Roms Limes im Orient
In 64 BC, Pompey the Great crushed the armies of Syrian ruler Antiochus XIII and founded the Roman province of Syria in the area of the Euphrates. The Romans connected the conquered territory via a network of over 1,000 kilometres of roads, securing it with a fortified border (“Limes”) consisting of towers, military encampments and castles. The exact location and defence measures of the Limes are still largely unknown. How did the Romans manage to maintain their position of supremacy in the Middle East for over 700 years?
The scientists study Qasr Bushir – the best-preserved castle of the Roman Empire – from the air and also discover the former Roman road Nova Traiana – a stone highway of the ancient world, today almost completely concealed by sand.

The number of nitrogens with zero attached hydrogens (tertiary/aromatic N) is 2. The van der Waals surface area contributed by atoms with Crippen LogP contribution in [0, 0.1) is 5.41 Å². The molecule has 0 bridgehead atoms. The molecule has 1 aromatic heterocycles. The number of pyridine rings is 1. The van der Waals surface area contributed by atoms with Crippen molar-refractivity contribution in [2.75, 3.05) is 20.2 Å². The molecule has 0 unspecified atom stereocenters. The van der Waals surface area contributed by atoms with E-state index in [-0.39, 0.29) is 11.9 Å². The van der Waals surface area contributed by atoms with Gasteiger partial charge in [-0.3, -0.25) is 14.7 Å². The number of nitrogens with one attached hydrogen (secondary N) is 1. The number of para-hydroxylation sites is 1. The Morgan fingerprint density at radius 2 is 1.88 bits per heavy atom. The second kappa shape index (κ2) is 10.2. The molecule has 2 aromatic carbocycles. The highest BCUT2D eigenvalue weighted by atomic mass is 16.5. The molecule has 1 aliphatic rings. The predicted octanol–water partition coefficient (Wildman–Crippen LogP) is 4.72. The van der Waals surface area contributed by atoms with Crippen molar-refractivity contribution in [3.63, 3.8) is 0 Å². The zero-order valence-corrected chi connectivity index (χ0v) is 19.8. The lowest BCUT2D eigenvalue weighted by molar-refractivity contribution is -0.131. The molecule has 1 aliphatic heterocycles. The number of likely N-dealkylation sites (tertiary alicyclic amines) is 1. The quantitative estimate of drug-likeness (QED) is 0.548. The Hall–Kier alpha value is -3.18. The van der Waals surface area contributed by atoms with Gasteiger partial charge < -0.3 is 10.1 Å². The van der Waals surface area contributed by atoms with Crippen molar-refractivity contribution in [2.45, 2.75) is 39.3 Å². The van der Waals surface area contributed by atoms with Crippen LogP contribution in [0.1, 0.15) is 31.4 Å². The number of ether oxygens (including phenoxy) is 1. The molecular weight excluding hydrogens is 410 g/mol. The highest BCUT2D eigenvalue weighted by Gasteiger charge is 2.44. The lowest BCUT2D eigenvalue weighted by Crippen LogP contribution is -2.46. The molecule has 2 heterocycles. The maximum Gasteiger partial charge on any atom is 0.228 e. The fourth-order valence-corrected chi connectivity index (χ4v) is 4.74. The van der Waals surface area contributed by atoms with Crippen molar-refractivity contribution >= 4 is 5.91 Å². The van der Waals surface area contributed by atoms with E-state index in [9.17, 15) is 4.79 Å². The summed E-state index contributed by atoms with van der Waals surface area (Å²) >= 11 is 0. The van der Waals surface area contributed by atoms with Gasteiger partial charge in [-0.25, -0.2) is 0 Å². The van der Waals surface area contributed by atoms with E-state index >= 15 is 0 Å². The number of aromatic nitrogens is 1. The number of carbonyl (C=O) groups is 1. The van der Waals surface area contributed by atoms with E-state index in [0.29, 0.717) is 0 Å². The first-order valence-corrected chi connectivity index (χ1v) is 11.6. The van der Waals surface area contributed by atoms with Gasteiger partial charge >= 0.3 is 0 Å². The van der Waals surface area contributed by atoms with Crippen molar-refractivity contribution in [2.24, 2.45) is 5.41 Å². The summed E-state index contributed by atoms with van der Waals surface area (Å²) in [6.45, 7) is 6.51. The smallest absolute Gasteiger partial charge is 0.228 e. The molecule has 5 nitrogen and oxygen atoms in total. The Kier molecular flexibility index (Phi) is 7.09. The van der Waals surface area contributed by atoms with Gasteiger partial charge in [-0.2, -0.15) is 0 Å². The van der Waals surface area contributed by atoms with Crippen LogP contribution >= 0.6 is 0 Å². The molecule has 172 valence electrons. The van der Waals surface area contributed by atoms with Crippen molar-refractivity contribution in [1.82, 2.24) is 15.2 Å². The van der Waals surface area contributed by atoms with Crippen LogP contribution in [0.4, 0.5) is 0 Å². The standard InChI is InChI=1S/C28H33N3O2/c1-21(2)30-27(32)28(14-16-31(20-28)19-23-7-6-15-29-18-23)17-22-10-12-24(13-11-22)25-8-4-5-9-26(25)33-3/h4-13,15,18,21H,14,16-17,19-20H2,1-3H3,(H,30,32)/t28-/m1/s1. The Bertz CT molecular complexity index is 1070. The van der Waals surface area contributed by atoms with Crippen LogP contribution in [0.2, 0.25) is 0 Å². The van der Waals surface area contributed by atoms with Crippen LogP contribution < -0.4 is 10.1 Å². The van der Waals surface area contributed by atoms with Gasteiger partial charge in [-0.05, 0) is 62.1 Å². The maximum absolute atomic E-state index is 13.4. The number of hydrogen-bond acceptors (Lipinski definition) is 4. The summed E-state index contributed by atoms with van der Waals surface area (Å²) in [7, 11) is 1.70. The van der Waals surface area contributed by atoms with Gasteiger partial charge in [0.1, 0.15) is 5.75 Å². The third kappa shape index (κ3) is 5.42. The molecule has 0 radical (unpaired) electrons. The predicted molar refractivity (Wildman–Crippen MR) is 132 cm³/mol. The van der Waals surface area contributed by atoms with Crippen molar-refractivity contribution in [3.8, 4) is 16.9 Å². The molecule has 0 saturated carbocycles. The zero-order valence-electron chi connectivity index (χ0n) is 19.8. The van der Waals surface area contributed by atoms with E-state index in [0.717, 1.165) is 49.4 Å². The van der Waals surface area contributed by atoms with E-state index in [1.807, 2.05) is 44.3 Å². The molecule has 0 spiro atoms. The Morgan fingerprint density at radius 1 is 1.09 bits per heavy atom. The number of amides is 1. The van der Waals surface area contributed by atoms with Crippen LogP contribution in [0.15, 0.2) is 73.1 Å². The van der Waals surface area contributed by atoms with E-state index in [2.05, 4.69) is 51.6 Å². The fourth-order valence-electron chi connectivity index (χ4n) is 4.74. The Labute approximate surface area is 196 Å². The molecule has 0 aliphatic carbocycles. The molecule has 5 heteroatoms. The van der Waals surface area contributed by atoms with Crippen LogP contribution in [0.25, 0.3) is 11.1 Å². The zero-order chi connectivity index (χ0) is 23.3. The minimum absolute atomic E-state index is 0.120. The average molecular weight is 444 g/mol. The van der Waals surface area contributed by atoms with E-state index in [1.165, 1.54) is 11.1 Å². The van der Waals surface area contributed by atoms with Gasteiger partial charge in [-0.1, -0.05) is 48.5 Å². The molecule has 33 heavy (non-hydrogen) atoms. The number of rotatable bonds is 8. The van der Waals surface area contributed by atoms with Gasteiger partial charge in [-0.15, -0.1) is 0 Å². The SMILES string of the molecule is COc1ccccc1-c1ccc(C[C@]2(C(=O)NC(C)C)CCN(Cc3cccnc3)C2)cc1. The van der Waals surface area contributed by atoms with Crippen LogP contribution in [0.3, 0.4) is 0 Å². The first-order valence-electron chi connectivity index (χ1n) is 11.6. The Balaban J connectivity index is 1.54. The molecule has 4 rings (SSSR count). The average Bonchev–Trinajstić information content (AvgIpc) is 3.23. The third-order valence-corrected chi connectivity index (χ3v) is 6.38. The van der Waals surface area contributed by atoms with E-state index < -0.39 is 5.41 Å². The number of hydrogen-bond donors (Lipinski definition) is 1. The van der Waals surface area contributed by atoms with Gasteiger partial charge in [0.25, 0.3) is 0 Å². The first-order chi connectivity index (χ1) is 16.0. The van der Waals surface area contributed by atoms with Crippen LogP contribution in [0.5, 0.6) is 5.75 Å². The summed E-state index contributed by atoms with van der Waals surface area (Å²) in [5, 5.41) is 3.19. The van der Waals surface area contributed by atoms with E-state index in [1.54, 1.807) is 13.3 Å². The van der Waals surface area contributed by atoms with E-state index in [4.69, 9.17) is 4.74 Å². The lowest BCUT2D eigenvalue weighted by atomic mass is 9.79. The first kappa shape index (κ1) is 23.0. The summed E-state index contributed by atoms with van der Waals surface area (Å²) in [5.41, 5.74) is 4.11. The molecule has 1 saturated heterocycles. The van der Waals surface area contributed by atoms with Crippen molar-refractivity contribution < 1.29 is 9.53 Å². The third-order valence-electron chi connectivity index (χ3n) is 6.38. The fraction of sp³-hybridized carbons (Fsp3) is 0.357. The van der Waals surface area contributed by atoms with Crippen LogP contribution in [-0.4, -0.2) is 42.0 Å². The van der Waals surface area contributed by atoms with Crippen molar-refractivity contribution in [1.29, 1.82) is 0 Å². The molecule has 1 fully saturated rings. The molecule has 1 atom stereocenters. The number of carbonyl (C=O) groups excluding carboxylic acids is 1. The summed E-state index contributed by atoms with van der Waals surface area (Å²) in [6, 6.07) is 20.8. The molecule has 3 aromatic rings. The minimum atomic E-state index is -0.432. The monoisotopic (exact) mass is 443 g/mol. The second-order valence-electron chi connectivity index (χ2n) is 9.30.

Along the shores of the Euphrates, our archaeologists discover the scattered remnants of former border fortresses: the scene of a dramatic Roman rear-guard action during their ongoing wars against the Persian and Parthian empires. In a remote stretch of land, there is a glorious desert castle of the Omaijads from the 7th century. The Arabian castle has a rectangular floor plan. The “Schliemann’s Heirs” team uncovers oriental evidence of the rise and fall of the Roman Empire.